With each election, we as American people have something at stake. In recent years, even in recent months, we have seen why our votes matter. Now is the time. Really, every time is the time. We have to be consistent to gain the power in our government that we deserve. The results will not always turn out the way we desire, but consistency may make out elected officials work harder to give us what we deserve—a government that works together for the majority. In these elections, there is no electoral college at play. The popular vote wins. EVERY VOTE COUNTS. NOW, GET OUT THERE!

Kalandra Wheeler
Texas Employment Lawyer Kalandra Wheeler

We often think of a fair trial in terms of having an impartial judge and jury, effective assistance of counsel, the opportunity to present evidence and witnesses, and the ability to cross-examine the adversary’s witnesses and present rebuttal evidence.  However, trials are much more complicated than the general expectations. 

Fair trials don’t just happen. Judges and attorneys exercise great care to ensure fairness in trials. In civil cases, attorneys engage in what we call the discovery process to gather evidence relevant to each individual case. Behind the scenes attorneys file pre-trial motions that judges must rule on before a trial. Those motions may be to exclude, include, or limit pieces of evidence or testimony. Attorneys and judges work on the jury charge that will be read to the jury at the close of all evidence. In other words, they work on the instructions that will be provided to jurors before they deliberate to ensure that they render a verdict based on evidence presented in court and the applicable law.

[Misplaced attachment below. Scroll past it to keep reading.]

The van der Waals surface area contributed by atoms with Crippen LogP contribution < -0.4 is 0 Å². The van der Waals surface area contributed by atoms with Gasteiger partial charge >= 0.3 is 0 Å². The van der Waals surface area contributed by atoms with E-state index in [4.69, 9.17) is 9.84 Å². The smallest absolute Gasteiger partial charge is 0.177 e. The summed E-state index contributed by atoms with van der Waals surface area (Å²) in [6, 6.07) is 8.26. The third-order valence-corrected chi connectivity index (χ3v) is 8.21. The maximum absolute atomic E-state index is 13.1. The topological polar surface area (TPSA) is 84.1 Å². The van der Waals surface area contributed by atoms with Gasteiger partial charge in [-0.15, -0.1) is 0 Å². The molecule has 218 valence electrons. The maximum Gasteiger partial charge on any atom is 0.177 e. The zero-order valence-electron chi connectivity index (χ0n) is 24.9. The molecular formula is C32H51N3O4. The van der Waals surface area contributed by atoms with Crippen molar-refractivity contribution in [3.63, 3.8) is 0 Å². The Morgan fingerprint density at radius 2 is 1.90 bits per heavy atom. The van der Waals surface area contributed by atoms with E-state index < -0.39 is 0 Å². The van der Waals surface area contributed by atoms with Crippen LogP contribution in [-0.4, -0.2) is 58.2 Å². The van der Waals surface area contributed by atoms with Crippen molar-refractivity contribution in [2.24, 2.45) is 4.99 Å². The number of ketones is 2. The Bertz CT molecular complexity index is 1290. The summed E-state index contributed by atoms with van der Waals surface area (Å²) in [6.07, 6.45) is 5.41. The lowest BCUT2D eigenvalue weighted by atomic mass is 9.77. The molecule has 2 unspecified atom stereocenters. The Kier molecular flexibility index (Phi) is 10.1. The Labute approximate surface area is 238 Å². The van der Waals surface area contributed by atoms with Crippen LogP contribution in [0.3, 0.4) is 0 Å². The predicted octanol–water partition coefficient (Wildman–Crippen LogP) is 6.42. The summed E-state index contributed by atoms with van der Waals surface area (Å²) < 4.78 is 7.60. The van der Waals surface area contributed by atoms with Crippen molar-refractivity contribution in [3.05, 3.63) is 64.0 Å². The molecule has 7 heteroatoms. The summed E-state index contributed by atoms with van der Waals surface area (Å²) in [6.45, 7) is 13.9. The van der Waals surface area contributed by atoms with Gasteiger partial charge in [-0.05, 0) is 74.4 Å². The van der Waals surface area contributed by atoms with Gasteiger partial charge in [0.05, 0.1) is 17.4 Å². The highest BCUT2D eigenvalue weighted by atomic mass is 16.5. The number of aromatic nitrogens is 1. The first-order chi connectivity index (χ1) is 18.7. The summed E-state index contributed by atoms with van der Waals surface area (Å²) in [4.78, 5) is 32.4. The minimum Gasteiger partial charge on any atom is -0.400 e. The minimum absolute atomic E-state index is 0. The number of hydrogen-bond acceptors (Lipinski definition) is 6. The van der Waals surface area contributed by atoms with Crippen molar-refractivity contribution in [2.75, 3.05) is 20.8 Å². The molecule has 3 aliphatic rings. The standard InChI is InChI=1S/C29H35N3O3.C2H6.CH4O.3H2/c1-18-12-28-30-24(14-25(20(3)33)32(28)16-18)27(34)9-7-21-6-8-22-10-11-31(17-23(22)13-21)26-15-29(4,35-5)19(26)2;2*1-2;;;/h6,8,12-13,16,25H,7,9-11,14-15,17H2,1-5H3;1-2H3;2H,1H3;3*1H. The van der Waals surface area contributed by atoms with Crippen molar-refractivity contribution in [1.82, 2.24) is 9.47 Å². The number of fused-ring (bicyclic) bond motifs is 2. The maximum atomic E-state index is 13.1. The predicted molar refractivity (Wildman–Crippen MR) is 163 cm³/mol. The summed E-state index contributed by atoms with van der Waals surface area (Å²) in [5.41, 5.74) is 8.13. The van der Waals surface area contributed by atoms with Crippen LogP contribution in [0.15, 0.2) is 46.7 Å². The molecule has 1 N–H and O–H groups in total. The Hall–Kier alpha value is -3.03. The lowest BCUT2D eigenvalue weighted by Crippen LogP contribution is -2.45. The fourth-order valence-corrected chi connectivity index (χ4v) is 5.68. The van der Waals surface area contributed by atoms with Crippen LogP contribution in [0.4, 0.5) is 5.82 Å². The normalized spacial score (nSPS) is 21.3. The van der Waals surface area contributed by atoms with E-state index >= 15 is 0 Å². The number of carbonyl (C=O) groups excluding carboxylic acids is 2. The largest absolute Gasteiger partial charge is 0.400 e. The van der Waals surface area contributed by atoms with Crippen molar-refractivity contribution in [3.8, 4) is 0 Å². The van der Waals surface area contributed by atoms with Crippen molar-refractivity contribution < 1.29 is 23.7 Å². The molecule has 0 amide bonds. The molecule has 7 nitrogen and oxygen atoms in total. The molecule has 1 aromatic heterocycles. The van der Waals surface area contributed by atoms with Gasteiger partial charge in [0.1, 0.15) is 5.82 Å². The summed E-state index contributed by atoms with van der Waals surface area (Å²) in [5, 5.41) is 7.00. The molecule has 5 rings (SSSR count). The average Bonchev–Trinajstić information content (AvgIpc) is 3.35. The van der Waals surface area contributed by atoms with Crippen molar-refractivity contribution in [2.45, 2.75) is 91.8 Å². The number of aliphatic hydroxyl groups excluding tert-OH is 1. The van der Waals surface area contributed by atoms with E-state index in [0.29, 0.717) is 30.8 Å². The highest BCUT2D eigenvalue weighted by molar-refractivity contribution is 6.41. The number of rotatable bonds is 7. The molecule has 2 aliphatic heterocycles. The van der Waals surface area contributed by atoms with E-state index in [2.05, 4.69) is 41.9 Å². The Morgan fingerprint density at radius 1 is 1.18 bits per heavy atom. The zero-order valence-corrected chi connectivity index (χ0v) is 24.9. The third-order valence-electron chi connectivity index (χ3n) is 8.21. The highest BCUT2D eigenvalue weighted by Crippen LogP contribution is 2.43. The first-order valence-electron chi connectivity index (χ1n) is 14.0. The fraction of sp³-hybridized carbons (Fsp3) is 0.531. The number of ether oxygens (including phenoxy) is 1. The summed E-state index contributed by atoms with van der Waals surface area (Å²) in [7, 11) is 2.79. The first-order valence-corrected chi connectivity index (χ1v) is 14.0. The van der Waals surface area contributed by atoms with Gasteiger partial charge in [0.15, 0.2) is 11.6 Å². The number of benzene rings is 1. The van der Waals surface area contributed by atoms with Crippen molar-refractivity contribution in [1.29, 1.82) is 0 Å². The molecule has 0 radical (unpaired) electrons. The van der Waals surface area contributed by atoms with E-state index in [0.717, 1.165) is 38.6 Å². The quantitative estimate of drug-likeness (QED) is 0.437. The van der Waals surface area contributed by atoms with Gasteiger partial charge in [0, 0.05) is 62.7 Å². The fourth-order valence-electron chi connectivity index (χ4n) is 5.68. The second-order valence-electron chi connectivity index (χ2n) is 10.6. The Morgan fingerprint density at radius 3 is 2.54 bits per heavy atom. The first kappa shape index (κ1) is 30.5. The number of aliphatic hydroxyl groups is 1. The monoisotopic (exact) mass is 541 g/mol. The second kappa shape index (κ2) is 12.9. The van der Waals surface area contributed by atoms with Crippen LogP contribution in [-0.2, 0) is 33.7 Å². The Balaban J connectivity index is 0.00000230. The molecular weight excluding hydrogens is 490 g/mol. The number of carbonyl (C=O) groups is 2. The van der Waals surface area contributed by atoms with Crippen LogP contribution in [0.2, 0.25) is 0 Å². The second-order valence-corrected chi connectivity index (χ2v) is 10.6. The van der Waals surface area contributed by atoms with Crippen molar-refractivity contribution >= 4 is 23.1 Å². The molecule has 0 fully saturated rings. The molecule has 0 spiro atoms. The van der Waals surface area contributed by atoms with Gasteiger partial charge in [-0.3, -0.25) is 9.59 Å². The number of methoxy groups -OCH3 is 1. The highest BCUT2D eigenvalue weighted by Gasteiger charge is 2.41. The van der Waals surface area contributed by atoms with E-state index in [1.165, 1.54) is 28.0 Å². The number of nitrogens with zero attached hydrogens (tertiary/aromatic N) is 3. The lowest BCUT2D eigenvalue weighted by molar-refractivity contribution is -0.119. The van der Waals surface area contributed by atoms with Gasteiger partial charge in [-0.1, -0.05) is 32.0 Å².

There are a number of things that happen before a case is finally handed over to a jury. This is all just to say, that the things we generally expect to ensure a fair trial are not automatic.  

Ensuring a fair trial can be more difficult when a party or key witness suffers from an intellectual disability because they have difficulty thinking or communicating. It may also take them longer to speak or process information. This can make presenting information, whether at a deposition or during trial, more challenging.  But, it is important to remember that individuals with intellectual disabilities are entitled to the same justice system, and JUSTICE, as those suffer from physical disabilities or no disabilities at all.

When an intellectual disability creates difficulty for a client when testifying, it is crucial that the employee’s attorney take great care in preparing for their client’s testimony.  This includes preparing the client for not only direct examination, but also cross examination.